If all you know about Hawkeye is that he’s a guy who shoots arrows in the Avengers movies, then you don’t know anything about Hawkeye. Lucky for you, then, there’s an excellent comic-book series that shows you just how awesomely complicated Clint Barton is. For example, he’s great with boats.
Hawkeye #22—the last issue of a series that started in 2012—came out last week, wrapping up one of the strongest single-character superhero runs in a long time. A creative team anchored by Matt Fraction, David Aja, Matt Hollingsworth and others made a character who’s been around for decades feel brand new. Part of that appeal of the Fraction/Aja Hawkeye comes from its small, tight focus, when compared to other superhero series. The recurring description set the tone from the very first issue:
Secret identities tend to be just another staging area for superhero drama to happen. Not in Hawkeye. Clint Barton’s personal life feels well and truly separated from his duties as an Avenger. He almost never wears his superhero get-up and deals with problems that have nothing to do with a villain wanting to take over the world.
The series’ main conflict comes from Clint’s ongoing brawls against the Tracksuit Draculas, a Russian mob collective that’s trying to buy out the building he and a bunch of working-class folks live in.
The Tracksuit thugs make for great antagonists, because they’re largely portrayed with broad strokes of cartoonish buffoonery, but there’s always an undercurrent of sadistic menace present, too. For all the broken English, you can’t just laugh them off.
Hawkeye isn’t just about Clint Barton. The other heroic lead is Kate Bishop, who used the Hawkeye codename as a member of the Young Avengers when Clint was presumed dead. The two characters present a nice contrast to each other: Clint’s a carnie who grew up poor and started his costumed career as a bad guy; Kate’s a rich daddy’s girl who funded her team after strapping on the purple quiver. Their bickering, affectionate, same-but-different relationship formed the emotional core of the book.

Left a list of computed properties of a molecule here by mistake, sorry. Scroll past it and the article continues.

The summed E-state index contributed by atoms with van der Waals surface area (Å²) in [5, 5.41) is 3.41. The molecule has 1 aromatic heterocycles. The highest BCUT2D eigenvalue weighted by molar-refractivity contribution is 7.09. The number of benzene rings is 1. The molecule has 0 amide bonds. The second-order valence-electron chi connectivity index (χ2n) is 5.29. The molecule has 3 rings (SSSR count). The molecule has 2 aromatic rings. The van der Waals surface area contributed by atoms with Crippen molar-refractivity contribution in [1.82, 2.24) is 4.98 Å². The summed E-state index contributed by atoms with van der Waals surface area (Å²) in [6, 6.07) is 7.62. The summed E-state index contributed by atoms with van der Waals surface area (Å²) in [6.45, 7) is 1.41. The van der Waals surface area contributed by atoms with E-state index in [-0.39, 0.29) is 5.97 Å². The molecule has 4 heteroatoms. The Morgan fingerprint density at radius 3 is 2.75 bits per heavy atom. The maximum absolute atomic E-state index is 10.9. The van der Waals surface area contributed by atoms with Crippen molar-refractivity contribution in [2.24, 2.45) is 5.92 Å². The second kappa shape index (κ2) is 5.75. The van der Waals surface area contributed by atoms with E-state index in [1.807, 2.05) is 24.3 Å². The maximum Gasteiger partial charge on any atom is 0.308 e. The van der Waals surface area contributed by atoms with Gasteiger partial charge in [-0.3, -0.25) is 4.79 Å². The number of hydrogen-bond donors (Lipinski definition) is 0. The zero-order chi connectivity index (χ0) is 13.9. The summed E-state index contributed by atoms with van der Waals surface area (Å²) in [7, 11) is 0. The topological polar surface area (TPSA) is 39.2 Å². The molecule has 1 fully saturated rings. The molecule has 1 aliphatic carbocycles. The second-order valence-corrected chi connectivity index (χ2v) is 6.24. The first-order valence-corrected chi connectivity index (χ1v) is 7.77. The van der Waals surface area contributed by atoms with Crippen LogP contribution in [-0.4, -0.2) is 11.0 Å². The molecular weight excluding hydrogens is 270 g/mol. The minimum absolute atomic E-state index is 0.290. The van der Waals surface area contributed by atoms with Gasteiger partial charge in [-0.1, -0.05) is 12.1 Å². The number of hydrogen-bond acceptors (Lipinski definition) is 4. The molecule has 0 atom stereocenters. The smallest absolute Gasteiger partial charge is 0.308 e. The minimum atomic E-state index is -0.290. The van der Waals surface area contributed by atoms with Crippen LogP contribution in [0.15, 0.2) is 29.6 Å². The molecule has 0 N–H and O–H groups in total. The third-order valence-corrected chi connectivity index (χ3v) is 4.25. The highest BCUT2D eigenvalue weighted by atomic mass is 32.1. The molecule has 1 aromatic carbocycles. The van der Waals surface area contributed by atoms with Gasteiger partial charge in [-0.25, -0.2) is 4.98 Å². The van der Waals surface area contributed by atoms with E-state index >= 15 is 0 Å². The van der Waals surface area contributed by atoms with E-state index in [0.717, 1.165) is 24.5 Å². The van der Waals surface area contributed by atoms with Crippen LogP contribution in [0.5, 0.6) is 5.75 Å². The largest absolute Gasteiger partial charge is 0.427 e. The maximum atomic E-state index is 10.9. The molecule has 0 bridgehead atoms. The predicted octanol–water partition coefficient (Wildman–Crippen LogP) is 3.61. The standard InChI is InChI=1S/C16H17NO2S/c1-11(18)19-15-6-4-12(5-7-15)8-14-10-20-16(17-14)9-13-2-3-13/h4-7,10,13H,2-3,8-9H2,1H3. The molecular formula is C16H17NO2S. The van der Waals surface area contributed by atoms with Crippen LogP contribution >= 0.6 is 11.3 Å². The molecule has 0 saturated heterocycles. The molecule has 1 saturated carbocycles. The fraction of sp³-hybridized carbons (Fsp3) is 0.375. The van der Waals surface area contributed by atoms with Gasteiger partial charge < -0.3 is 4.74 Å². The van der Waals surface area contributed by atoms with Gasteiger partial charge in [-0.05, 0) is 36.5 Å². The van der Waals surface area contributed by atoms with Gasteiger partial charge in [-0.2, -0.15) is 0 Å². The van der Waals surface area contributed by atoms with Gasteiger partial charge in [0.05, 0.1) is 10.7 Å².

Much of the fun of 2012 Hawkeye comes from the way that Fraction and company repeated phrases, established rhythm and experimented with visuals to play with structure. Most of the stories in the series’ first half started in the middle of that issue’s drama, with first-person narration that said, “Okay, this looks bad.” The storytelling often jumps back and forth from past to present but still remains readable.
Bad as things got, Clint and Kate were usually able to wrap up the goings-on with aplomb. But that eventually changed. One of the riskiest hallmarks of Hawkeye comes around the halfway mark, when it starts feeling harder to root for Clint as a protagonist. For a guy billed as “the greatest sharpshooter known to man,” he’s a man with a ton of emotional blind spots. His freewheeling approach to life leaves a lot of collateral damage in his wake, and refusing to deal with that eventually pushes Clint and Kate apart.
Hawkeye boasted a strong sense of aesthetics. Some of comic’ best stylists have contributed to its pages, like Francesco Francavilla, Annnie Wu and Javier Pulido. The book’s muted color palette provided continuity for all those different styles and underscored the down-to-earth approach taken towards its lead character. The occasional use of dense and/or intricate panel layouts was a visual signifier of the tricky moral tangles Clint and Kate would find themselves in. And the dog. The dog saw some shit, too.
The action that happens in Hawkeye matches the rough-and-tumble tone—which feels like it owes a bit to classic 1970s shows like The Rockford Files—of its approach to the title character. It may occasionally feel choreographed but it rarely feels pretty. You can feel the gravel and scratches and when throwdowns happen.
Hawkeye was a comic book about the punches we absorb while moving through life, and the importance of dealing with the baggage we accrue while doing so. Clint Barton is as screwed up as he is gifted. The series that showed us what that combination looks like was a great example of the successes of creator-driven work in the superhero genre.
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